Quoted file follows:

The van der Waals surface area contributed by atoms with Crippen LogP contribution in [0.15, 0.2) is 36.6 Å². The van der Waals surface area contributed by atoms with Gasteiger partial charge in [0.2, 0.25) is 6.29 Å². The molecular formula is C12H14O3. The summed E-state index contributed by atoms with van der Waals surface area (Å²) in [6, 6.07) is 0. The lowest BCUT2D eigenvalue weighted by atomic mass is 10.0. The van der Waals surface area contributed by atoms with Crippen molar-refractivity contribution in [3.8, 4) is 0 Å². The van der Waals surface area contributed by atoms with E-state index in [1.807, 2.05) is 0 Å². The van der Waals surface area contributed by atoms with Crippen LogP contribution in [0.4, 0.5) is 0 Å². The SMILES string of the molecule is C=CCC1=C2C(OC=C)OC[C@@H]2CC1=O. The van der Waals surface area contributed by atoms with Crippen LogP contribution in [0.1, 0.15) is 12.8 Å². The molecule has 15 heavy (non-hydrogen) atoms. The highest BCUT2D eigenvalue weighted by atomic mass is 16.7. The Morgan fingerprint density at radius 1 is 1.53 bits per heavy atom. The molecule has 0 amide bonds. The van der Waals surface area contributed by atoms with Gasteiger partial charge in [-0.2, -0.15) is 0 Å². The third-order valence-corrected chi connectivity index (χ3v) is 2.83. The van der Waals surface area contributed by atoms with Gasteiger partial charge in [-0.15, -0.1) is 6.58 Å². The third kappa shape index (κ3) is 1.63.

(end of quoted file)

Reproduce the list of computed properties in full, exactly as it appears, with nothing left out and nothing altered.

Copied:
The van der Waals surface area contributed by atoms with Crippen LogP contribution in [0.15, 0.2) is 36.6 Å². The van der Waals surface area contributed by atoms with Gasteiger partial charge in [0.2, 0.25) is 6.29 Å². The molecular formula is C12H14O3. The summed E-state index contributed by atoms with van der Waals surface area (Å²) in [6, 6.07) is 0. The lowest BCUT2D eigenvalue weighted by atomic mass is 10.0. The van der Waals surface area contributed by atoms with Crippen molar-refractivity contribution in [3.8, 4) is 0 Å². The van der Waals surface area contributed by atoms with E-state index in [1.807, 2.05) is 0 Å². The van der Waals surface area contributed by atoms with Crippen LogP contribution in [0.4, 0.5) is 0 Å². The SMILES string of the molecule is C=CCC1=C2C(OC=C)OC[C@@H]2CC1=O. The van der Waals surface area contributed by atoms with Crippen LogP contribution in [0.1, 0.15) is 12.8 Å². The molecule has 15 heavy (non-hydrogen) atoms. The highest BCUT2D eigenvalue weighted by atomic mass is 16.7. The Morgan fingerprint density at radius 1 is 1.53 bits per heavy atom. The molecule has 0 amide bonds. The van der Waals surface area contributed by atoms with Gasteiger partial charge in [-0.2, -0.15) is 0 Å². The third-order valence-corrected chi connectivity index (χ3v) is 2.83. The van der Waals surface area contributed by atoms with Gasteiger partial charge in [-0.15, -0.1) is 6.58 Å². The third kappa shape index (κ3) is 1.63.